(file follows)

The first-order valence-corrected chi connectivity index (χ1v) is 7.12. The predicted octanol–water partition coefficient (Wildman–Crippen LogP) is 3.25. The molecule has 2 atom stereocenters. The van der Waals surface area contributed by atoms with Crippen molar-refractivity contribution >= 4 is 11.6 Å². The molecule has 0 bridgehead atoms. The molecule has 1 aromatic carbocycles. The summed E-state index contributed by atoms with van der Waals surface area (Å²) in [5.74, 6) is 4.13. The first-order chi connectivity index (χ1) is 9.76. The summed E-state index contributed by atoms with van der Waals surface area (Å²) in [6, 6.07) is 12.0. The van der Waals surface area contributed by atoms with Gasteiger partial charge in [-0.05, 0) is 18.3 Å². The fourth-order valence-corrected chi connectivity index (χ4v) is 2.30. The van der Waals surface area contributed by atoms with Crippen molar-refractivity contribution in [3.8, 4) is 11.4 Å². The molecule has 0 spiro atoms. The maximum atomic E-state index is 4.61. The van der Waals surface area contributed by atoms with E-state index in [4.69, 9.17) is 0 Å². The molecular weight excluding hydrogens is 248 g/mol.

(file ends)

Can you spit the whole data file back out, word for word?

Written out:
The first-order valence-corrected chi connectivity index (χ1v) is 7.12. The predicted octanol–water partition coefficient (Wildman–Crippen LogP) is 3.25. The molecule has 2 atom stereocenters. The van der Waals surface area contributed by atoms with Crippen molar-refractivity contribution >= 4 is 11.6 Å². The molecule has 0 bridgehead atoms. The molecule has 1 aromatic carbocycles. The summed E-state index contributed by atoms with van der Waals surface area (Å²) in [5.74, 6) is 4.13. The first-order chi connectivity index (χ1) is 9.76. The summed E-state index contributed by atoms with van der Waals surface area (Å²) in [6, 6.07) is 12.0. The van der Waals surface area contributed by atoms with Gasteiger partial charge in [-0.05, 0) is 18.3 Å². The fourth-order valence-corrected chi connectivity index (χ4v) is 2.30. The van der Waals surface area contributed by atoms with Crippen molar-refractivity contribution in [3.8, 4) is 11.4 Å². The molecule has 0 spiro atoms. The maximum atomic E-state index is 4.61. The van der Waals surface area contributed by atoms with E-state index in [4.69, 9.17) is 0 Å². The molecular weight excluding hydrogens is 248 g/mol.